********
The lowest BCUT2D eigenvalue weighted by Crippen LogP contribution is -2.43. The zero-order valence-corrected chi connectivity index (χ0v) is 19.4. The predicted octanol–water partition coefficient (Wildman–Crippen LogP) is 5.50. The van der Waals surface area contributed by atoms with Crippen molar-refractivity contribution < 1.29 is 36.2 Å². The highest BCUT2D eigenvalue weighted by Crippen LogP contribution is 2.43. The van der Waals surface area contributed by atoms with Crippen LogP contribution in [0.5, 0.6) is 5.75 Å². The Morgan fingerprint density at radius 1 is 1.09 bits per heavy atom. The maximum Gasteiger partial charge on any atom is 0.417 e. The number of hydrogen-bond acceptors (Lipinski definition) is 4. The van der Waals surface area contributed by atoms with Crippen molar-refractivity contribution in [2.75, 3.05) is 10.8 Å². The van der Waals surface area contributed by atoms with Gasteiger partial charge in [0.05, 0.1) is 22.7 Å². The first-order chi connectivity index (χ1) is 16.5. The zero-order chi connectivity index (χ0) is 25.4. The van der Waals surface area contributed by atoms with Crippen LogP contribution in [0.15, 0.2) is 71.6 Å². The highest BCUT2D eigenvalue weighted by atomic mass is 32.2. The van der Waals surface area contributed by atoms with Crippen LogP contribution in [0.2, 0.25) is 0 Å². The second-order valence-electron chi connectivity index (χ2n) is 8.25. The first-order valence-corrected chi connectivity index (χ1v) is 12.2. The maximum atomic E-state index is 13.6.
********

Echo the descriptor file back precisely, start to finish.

The lowest BCUT2D eigenvalue weighted by Crippen LogP contribution is -2.43. The zero-order valence-corrected chi connectivity index (χ0v) is 19.4. The predicted octanol–water partition coefficient (Wildman–Crippen LogP) is 5.50. The van der Waals surface area contributed by atoms with Crippen molar-refractivity contribution < 1.29 is 36.2 Å². The highest BCUT2D eigenvalue weighted by Crippen LogP contribution is 2.43. The van der Waals surface area contributed by atoms with Crippen LogP contribution in [0.5, 0.6) is 5.75 Å². The Morgan fingerprint density at radius 1 is 1.09 bits per heavy atom. The maximum Gasteiger partial charge on any atom is 0.417 e. The number of hydrogen-bond acceptors (Lipinski definition) is 4. The van der Waals surface area contributed by atoms with Crippen molar-refractivity contribution in [2.75, 3.05) is 10.8 Å². The van der Waals surface area contributed by atoms with Gasteiger partial charge in [0.05, 0.1) is 22.7 Å². The first-order chi connectivity index (χ1) is 16.5. The zero-order chi connectivity index (χ0) is 25.4. The van der Waals surface area contributed by atoms with Crippen LogP contribution in [0.15, 0.2) is 71.6 Å². The highest BCUT2D eigenvalue weighted by atomic mass is 32.2. The van der Waals surface area contributed by atoms with Crippen LogP contribution in [0.2, 0.25) is 0 Å². The second-order valence-electron chi connectivity index (χ2n) is 8.25. The first-order valence-corrected chi connectivity index (χ1v) is 12.2. The maximum atomic E-state index is 13.6.